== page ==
Getting In It: A Landscape of Thresholds
The national representation of the tall grass prairie is at The National Tall Grass Prairie Preserve just north of Strong City, Kansas. Here the old Spring Hill ranch house and farmyards have been converted into a visitor center and historical exhibit. Bus rides, hiking trails and excursions onto the preserve are all based here. But, in order to experience the true nature of this landscape it is best to enter through a crack in the fence instead of thru the open main gate. The visitor experience must strive to recreate this feeling, the program, the architecture may not take place along someone else’s property but it can create the feeling of slipping thru a barrier, a threshold, into a different world.
This project runs along the fence line on the Eastern edge of the preserve, creating an inhabited threshold between expansive and close horizon views, privately owned prairie and the preserve. Public spaces open on both sides of the building along extended circulation paths. These paths blur the termini of the building by continuing seamlessly into the prairie itself.
Threading the Edge
My project is threaded along the edge condition of Fox Creek, where it is sheltered from the harsh upland prairie environment. Perched along the creek, the guest rooms look from the shelter of the trees into the tall dense grasses of a restored bottomland prairie to the west and onto the rocky prairie uplands to the east.
See more images and information about this project at http://www.jamesklauder.com
The Visitor Center located at the south of Cottonwood Falls creates opportunities to expand the Tallgrass National Preserve, and consequently bring a greater field of vision of the large-scale prairie. My concept is to lift the landscape and concentrate all side functions under the lifted space, creating a continuous view of the landscape. In addition to the view of the sunset of the prairie which is available to every room, visitors staying in the living rooms can extend their view through the guest rooms’ rooftop and eventually reach the prairie. And, not only the view is available to the visitors in the guest rooms, a direct touch of top of the tallgrass is also provided.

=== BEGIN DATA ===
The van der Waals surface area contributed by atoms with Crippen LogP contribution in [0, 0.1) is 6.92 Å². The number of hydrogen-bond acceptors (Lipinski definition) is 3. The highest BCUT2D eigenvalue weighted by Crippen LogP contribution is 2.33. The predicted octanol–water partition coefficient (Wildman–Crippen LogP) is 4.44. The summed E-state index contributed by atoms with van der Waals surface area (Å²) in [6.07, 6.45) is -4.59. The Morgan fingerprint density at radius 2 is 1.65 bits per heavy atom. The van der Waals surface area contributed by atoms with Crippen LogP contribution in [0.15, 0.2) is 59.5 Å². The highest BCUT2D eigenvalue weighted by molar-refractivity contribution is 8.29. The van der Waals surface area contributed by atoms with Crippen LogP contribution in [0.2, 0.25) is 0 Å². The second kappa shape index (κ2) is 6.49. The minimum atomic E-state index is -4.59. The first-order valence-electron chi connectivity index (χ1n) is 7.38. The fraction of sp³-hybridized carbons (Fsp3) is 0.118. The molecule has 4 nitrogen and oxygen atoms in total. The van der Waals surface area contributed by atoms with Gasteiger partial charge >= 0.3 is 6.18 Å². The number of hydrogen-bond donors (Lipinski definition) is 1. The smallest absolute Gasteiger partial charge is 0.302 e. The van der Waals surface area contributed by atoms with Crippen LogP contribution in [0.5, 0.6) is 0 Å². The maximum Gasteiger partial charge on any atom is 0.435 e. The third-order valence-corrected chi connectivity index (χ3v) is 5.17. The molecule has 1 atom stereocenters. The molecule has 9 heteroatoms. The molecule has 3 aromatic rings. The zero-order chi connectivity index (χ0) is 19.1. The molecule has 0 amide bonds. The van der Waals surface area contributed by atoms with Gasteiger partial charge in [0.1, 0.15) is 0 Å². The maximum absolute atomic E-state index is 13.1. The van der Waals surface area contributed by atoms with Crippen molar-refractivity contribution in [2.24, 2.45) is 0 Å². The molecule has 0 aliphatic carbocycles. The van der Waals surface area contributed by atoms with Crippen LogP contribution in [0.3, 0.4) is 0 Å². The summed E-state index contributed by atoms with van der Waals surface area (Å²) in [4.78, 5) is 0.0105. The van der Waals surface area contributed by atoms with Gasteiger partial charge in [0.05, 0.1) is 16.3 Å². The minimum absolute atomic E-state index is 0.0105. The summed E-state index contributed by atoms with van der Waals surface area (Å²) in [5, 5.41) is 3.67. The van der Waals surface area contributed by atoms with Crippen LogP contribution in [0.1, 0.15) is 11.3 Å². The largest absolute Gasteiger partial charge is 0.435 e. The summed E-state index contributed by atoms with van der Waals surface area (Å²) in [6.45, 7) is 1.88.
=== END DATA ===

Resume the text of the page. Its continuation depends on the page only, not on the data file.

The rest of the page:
The Plainstay Motel
The main goal of this project is to relocate the Flint Hills Visitor’s Center from the Spring Hill Mansion, in the center of the preserve, to the southeastern edge. This building will stand as a connective device as well as a commentary on the traditional motel typology, responding to its context along route 50 and its proximity to the nearby trail that connects Cottonwood Falls to Strong City, which then merges with the existing trails within the preserve. The Plainstay Motel is a modest, clean and simple place to stay in the center of everything that makes the Flint Hills great.
During our first trip to the Fling Hills, two things left a strong impression with me. The first was the way the stones hide in the grass. I liked the looming feeling when they were unseen before they appeared. The other thing that impressed me when I was in the prairie is that I was surrounded on every side by the grasses. When you looking at the views, it should be flat like a photo, but a 360 degree view. These are the two main concepts of my design.
The Sublime Void
I began by looking at prairie art and literature to distill what is so compelling about this landscape. Walt Whitman noted that, while this landscape is not as dramatic or picturesque as the landscapes of the West, it is more compelling to be in, to travel through and experience. He called this “the sublime void.” My project seeks to maintain the sublime experience of an empty, boundless, horizontal landscape by blending it into the topography: a humble building that respects the naked prairie, the void, in which it sits.